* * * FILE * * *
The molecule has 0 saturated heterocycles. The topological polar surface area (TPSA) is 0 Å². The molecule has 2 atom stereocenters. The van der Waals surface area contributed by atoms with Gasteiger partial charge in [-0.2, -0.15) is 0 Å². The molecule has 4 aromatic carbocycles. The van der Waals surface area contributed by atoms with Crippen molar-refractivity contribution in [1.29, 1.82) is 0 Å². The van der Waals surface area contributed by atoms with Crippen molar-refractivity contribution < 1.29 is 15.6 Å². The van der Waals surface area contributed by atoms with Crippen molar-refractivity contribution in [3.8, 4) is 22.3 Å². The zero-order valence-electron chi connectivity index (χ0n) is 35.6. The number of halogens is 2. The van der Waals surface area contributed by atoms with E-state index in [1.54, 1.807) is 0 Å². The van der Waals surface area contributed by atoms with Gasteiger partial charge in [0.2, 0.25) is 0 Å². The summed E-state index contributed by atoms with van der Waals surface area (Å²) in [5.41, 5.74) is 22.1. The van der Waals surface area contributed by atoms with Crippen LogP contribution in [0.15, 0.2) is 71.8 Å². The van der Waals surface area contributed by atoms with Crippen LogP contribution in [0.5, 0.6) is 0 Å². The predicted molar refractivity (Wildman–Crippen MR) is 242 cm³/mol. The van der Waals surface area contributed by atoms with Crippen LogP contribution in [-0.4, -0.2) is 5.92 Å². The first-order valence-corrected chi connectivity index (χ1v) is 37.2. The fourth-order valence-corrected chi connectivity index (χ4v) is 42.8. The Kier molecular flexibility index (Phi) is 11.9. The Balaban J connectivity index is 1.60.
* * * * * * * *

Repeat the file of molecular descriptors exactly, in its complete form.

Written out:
The molecule has 0 saturated heterocycles. The topological polar surface area (TPSA) is 0 Å². The molecule has 2 atom stereocenters. The van der Waals surface area contributed by atoms with Gasteiger partial charge in [-0.2, -0.15) is 0 Å². The molecule has 4 aromatic carbocycles. The van der Waals surface area contributed by atoms with Crippen molar-refractivity contribution in [1.29, 1.82) is 0 Å². The van der Waals surface area contributed by atoms with Crippen molar-refractivity contribution < 1.29 is 15.6 Å². The van der Waals surface area contributed by atoms with Crippen molar-refractivity contribution in [3.8, 4) is 22.3 Å². The zero-order valence-electron chi connectivity index (χ0n) is 35.6. The number of halogens is 2. The van der Waals surface area contributed by atoms with E-state index in [1.54, 1.807) is 0 Å². The van der Waals surface area contributed by atoms with Gasteiger partial charge in [0.2, 0.25) is 0 Å². The summed E-state index contributed by atoms with van der Waals surface area (Å²) in [5.41, 5.74) is 22.1. The van der Waals surface area contributed by atoms with Crippen LogP contribution in [0.15, 0.2) is 71.8 Å². The van der Waals surface area contributed by atoms with Crippen LogP contribution in [0.5, 0.6) is 0 Å². The predicted molar refractivity (Wildman–Crippen MR) is 242 cm³/mol. The van der Waals surface area contributed by atoms with Crippen LogP contribution in [-0.4, -0.2) is 5.92 Å². The first-order valence-corrected chi connectivity index (χ1v) is 37.2. The fourth-order valence-corrected chi connectivity index (χ4v) is 42.8. The Kier molecular flexibility index (Phi) is 11.9. The Balaban J connectivity index is 1.60.